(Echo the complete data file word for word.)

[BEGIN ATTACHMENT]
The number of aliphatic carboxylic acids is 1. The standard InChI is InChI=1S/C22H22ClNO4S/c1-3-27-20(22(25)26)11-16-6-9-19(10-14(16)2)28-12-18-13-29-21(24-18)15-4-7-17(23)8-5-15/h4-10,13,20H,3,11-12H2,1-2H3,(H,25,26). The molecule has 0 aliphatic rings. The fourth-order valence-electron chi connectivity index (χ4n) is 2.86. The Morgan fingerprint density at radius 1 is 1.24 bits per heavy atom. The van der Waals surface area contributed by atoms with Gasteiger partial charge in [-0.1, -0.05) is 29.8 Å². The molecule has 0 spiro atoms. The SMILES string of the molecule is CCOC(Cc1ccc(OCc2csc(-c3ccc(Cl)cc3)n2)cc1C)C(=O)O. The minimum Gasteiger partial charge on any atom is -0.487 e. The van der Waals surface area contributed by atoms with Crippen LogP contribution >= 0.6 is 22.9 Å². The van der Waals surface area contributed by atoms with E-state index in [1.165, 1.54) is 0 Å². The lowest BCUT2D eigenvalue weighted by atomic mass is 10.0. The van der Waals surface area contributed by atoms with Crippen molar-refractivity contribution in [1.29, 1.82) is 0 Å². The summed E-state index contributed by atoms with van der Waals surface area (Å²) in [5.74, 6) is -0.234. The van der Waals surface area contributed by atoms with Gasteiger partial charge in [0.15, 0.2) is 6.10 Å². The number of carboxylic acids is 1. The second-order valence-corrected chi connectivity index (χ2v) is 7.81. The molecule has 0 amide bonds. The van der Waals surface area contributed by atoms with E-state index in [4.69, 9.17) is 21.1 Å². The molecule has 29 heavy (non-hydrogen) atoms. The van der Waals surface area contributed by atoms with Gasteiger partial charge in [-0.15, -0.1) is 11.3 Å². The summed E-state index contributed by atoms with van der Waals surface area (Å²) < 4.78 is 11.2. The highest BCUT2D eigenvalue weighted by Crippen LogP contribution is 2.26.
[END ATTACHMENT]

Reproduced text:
The number of aliphatic carboxylic acids is 1. The standard InChI is InChI=1S/C22H22ClNO4S/c1-3-27-20(22(25)26)11-16-6-9-19(10-14(16)2)28-12-18-13-29-21(24-18)15-4-7-17(23)8-5-15/h4-10,13,20H,3,11-12H2,1-2H3,(H,25,26). The molecule has 0 aliphatic rings. The fourth-order valence-electron chi connectivity index (χ4n) is 2.86. The Morgan fingerprint density at radius 1 is 1.24 bits per heavy atom. The van der Waals surface area contributed by atoms with Gasteiger partial charge in [-0.1, -0.05) is 29.8 Å². The molecule has 0 spiro atoms. The SMILES string of the molecule is CCOC(Cc1ccc(OCc2csc(-c3ccc(Cl)cc3)n2)cc1C)C(=O)O. The minimum Gasteiger partial charge on any atom is -0.487 e. The van der Waals surface area contributed by atoms with Crippen LogP contribution >= 0.6 is 22.9 Å². The van der Waals surface area contributed by atoms with E-state index in [1.165, 1.54) is 0 Å². The lowest BCUT2D eigenvalue weighted by atomic mass is 10.0. The van der Waals surface area contributed by atoms with Crippen molar-refractivity contribution in [1.29, 1.82) is 0 Å². The summed E-state index contributed by atoms with van der Waals surface area (Å²) in [5.74, 6) is -0.234. The van der Waals surface area contributed by atoms with Gasteiger partial charge in [0.15, 0.2) is 6.10 Å². The number of carboxylic acids is 1. The second-order valence-corrected chi connectivity index (χ2v) is 7.81. The molecule has 0 amide bonds. The van der Waals surface area contributed by atoms with E-state index in [4.69, 9.17) is 21.1 Å². The molecule has 29 heavy (non-hydrogen) atoms. The van der Waals surface area contributed by atoms with Gasteiger partial charge in [-0.15, -0.1) is 11.3 Å². The summed E-state index contributed by atoms with van der Waals surface area (Å²) < 4.78 is 11.2. The highest BCUT2D eigenvalue weighted by Crippen LogP contribution is 2.26.